by | 10 Nov 2015

Data minimization for eCommerce shops

With a high volume of personally identifiable information (PII) and payment card information changing hands with every transaction, the online retail industry is one of the most vulnerable targets of cyber-attacks. Recent data breaches at national retailers have shaken consumer confidence in the ability of many retailers to provide adequate security around the PII they collect. Learn how data minimization can help your eCommerce sites and how consumer preferences will shape future data collection practices.

What is Data Minimization ?

According to the EDPS (European Data Protection Supervisor), the principle of “data minimization” means that a data controller should limit the collection of personal information to what is directly relevant and necessary to accomplish a specified purpose. They should also retain the data only for as long as is necessary to fulfil that purpose. In other words, data controllers should collect only the personal data they really need, and should keep it only for as long as they need it. Consumers are really divided on when to share personaly identifiable information:

Infography Data Minimization

Given the media attention on new data breaches, it is not surprising that data reveals consumers exhibit the least trust in the retail industry. In a Data Minimizartion report by Lexy entitled « Balancing Business Needs with Consumer Expectations », we can see that only 17% of consumers trust retailers with their PII for enrolling to open and maintain an account, compared with 60% of consumers who trust financial institutions and 50% who trust a health-care organization with their information in a similar scenario:

Data minimization for eCommerce shops

Personally identifiable information (PII) in the eCommerce industry

PII identification practices in the retail industry are driven by three distinct needs: fraud mitigation, marketing, and regulatory guidelines.

From a fraud mitigation perspective, retailers continue to struggle to contain the effect of fraud. With retail merchants paying $3.08 for each dollar of fraud loss they experienced in 2014 (up $0.29 on the dollar from 2013), they are acutely aware of the real costs associated with data breaches and fraud.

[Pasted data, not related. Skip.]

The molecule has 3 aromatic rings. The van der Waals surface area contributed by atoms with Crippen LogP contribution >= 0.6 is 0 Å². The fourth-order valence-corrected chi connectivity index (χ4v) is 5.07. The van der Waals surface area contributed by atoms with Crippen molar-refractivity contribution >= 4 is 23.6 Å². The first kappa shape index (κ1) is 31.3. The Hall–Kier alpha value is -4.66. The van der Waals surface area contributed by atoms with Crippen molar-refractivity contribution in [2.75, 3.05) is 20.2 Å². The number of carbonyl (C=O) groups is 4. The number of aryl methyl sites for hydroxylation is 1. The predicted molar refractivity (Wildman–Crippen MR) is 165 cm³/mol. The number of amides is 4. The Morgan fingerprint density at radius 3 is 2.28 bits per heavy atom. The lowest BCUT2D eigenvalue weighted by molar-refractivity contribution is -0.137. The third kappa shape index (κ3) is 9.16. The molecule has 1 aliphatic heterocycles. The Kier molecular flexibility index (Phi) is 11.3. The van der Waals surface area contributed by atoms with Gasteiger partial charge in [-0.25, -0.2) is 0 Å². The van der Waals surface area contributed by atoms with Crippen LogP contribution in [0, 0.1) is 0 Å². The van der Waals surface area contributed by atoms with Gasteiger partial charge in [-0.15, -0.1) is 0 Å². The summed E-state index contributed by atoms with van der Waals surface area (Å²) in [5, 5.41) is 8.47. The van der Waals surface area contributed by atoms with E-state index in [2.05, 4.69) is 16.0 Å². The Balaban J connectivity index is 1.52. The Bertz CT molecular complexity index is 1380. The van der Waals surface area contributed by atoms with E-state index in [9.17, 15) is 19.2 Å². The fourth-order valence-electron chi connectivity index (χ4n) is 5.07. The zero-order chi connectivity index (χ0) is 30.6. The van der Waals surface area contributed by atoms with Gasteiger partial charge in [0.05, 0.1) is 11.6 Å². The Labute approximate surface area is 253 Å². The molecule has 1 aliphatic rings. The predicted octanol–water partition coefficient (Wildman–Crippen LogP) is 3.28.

For businesses that accept credit card transactions, Payment Card Industry Digital Security Standards (PCI DSS) compliance becomes a critical issue for transforming data collection practices relating to credit and debit card information.  If you need more information on  it, I invite you to read this dedicated article « Payment information is the eCommerce hot potato ».

Maintaining compliance is an ongoing effort with indirect consequences for other types of PII, but even compliance does not necessarily ensure security.

Recommendations for Data Minimization

Retailers are asking for personal information that is not required. We recommend discontinuing this practice to avoid friction in eCommerce.

Reduce risks associated with data theft by streamlining the collection of PII where possible. Streamlining the data collection process, or limiting the collection of PII to only that which is necessary to establish identity, can reduce the risk to the organization and consumers in the event of a breach while also minimizing the burden on consumers when the PII is being collected.

As these actions do not necessarily ensure security, we advise you to continuously assess your website risks. OZON is a cybersecurity solution designed to help you to evaluate the risk level of your eCommerce site. No convinced? Try it for free!